Using Process Tracing: Case Study Methods and Practice

Professor Derek Beach, University of Aarhus, Denmark

The aim of this course is to improve your use of in-depth case study methods in relation to your current research project (Master’s, Ph.D., post doc or other). Participants will ideally have attended the introductory course on comparative historical analysis and the introductory process-tracing course in week two of the IPSA-USP Summer School. Students should come prepared with their own research as many of the exercises will based on student research projects. Students who completed week 2 of the process-tracing course in the IPSA-USP Summer School will be able to significantly improve their process-tracing project throughout the course of the third week of this module.

In the first two days of the course, we will be working with translating theories from your own research into process theories. On day 1, we will be exploring how the causes and outcomes in your research can be defined to make the compatible with process tracing case studies. During day 2, we will be working on the theories that you have developed in your own research, attempting to specify what activities link parts of your causal process theory together. This often involves translating a set of particular historical events into a causal process that in theory could be present in other historical cases.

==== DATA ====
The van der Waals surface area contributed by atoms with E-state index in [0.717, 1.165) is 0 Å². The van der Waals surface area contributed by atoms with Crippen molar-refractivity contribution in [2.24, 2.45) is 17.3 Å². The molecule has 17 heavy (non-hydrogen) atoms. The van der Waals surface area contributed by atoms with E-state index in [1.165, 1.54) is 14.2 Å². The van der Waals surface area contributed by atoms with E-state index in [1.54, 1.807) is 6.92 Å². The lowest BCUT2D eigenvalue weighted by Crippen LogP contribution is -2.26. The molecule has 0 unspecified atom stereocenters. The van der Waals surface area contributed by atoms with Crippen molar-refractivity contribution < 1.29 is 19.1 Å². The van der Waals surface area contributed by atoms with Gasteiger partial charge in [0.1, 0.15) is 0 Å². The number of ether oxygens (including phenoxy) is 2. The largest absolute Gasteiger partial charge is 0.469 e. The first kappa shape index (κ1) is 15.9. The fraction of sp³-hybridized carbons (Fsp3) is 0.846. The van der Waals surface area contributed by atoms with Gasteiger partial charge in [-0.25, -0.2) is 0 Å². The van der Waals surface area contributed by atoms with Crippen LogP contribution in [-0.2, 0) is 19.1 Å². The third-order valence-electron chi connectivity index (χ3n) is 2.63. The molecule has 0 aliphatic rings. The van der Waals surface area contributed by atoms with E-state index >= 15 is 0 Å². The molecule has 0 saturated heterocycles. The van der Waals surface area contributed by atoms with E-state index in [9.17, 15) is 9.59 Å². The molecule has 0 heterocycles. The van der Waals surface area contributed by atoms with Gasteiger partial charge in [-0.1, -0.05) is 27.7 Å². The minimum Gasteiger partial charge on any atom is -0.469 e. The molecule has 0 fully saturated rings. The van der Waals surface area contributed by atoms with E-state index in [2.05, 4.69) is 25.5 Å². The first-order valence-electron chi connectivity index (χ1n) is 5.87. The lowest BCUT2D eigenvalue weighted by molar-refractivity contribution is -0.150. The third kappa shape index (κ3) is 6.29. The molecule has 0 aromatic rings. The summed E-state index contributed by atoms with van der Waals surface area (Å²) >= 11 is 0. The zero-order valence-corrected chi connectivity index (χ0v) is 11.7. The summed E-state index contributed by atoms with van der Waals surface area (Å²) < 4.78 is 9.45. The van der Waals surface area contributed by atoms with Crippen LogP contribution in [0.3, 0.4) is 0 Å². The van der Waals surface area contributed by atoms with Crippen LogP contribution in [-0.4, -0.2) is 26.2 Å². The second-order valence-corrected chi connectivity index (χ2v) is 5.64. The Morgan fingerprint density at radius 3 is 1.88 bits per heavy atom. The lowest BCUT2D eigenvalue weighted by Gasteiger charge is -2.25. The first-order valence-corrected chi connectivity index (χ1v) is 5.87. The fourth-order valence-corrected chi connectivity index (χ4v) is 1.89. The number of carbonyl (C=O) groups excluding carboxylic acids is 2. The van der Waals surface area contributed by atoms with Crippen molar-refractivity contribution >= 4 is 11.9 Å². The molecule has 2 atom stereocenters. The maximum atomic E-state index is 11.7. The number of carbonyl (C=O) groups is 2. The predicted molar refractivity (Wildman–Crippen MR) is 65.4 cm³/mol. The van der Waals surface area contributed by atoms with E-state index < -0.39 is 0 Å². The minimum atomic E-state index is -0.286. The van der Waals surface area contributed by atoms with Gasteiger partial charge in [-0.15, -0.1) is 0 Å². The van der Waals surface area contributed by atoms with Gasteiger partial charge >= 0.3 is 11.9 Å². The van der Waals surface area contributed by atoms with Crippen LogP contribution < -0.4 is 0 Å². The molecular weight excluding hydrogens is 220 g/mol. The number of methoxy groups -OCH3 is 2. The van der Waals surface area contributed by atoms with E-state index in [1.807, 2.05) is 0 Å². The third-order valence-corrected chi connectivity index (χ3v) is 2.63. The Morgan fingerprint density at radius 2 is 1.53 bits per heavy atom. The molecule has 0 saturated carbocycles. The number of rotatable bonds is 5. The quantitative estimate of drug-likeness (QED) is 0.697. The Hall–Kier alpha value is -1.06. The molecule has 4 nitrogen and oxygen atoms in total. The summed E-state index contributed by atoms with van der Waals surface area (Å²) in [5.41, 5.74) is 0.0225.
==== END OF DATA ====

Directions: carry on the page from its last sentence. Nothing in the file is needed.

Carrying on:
Days 3 and 4 deal with how to trace historical causal processes using empirical evidence. We discuss what empirical evidence looks like in process tracing, discussing the differences between evidence of difference-making used in variance-based designs and mechanistic evidence (or traces) left by the operation of causal processes used in process tracing. We also discuss how to evaluate the probative value of individual pieces of mechanistic evidence, and how we can aggregate what they tell us. Here we draw on tools developed in historical analysis relating to source criticism and evaluation.

On day 5 we discuss mixing methods, and in particular how process tracing case studies can be nested within comparative analyses of bounded populations of cases.